Treatment With Paliperidone ER Improves Symptoms Of Schizoaffective Disorder

Ruzanna Harutyunyan's picture

Patients with schizoaffective disorder receiving paliperidone extended release tablets (paliperidone ER) for six weeks showed a significant improvement in their symptoms, according to a new study presented today at the U.S. Psychiatric & Mental Health Congress in San Diego, Calif.(1) In addition, safety findings were similar to published studies of paliperidone ER in the treatment of schizophrenia.(2)(3)

"Schizoaffective disorder is an under studied condition that despite being common among patients with serious mental illness, has no approved treatment," said Husseini Manji, M.D., Vice President, Central Nervous System and Pain, Johnson & Johnson Pharmaceutical Research and Development. "This new study suggests that paliperidone ER could be an effective option for the treatment of schizoaffective disorder. Additional studies are needed to confirm this finding."


Schizoaffective disorder is a condition, which encompasses the symptoms of both schizophrenia and a major mood disorder. Patients with schizoaffective disorder experience the psychosis characteristic of schizophrenia, such as hallucinations or delusions, as well as symptoms of mania and/or depression.(4) Schizoaffective disorder can be difficult to distinguish from schizophrenia or bipolar disorder because the symptoms are similar to both. The disorder is about one third as common as schizophrenia(5) but within those people that frequently use mental health services, schizophrenia and schizoaffective disorder may account for approximately 32% and 24% of cases respectively.(6)

In the 6 week, international, randomized, double-blind, placebo controlled study, 316 patients with an established diagnosis of schizoaffective disorder, who were experiencing acute symptoms, received either 6mg/day or 12mg/day paliperidone ER, or a placebo. Dosages could be reduced to 3mg/day or 9mg/day respectively with the option to increase back to the originally assigned dose. No dose adjustments were permitted after day 15. In addition to study medication, patients were also permitted to receive previously prescribed anti-depressants and/or mood stabilizers during the duration of the trial, if on a stable dosage within 30 days of screening.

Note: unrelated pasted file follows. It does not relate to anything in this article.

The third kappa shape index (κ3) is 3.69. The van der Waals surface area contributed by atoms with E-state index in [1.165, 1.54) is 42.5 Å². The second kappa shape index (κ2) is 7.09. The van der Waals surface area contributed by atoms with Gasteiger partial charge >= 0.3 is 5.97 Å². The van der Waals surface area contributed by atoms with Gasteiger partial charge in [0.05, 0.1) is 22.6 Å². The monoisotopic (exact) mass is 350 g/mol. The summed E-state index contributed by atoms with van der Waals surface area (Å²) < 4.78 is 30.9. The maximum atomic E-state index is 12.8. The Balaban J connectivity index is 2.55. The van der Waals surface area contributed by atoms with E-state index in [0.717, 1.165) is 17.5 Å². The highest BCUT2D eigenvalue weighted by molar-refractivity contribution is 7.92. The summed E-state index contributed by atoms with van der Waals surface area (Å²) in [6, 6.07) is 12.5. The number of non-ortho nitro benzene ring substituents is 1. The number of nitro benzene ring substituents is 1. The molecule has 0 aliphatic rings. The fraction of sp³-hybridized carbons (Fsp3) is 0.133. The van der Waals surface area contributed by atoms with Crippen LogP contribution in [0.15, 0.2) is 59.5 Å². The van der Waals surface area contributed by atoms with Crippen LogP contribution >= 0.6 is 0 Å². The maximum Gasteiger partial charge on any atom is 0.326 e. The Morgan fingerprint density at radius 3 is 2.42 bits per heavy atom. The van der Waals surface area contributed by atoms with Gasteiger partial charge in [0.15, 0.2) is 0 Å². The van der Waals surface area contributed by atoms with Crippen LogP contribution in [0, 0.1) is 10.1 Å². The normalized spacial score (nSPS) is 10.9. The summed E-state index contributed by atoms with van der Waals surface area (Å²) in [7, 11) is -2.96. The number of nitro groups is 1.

The results showed that patients in the higher dose group [11.6 mg/day](a) paliperidone ER had significantly improved symptoms, based on the primary outcome parameter of total change in mean PANSS(b) scores, compared to patients on placebo (p=0.003). The lower dose group [5.7 mg/day](c), however, did not show a statistically significant difference from placebo. Significantly more patients in both the higher and lower dose groups achieved overall response (defined as at least 30% improvement on the PANSS and a Clinical Global Impressions of Change for Schizoaffective Disorder (CGI-C- SCA)(d) of much or very much improved) when compared to patients taking placebo (p less than or equal to 0.008). Further, among patients with prominent mood symptoms as measured by the Young Mania Ratings Scale and the Hamilton Rating Scale for Depression, compared to placebo the higher dose group demonstrated significantly greater improvement in symptoms on mania (p<0.001) and depression (p=0.032), while the low dose group showed greater improvement in symptoms of depression (p=0.013).

The study itself was not designed to compare the relative effect of paliperidone ER as a monotherapy or in combination with anti-depressants and/or mood stabilizers, however, results showed the effect of paliperidone ER was evident in both patients treated with monotherapy and with combination therapy.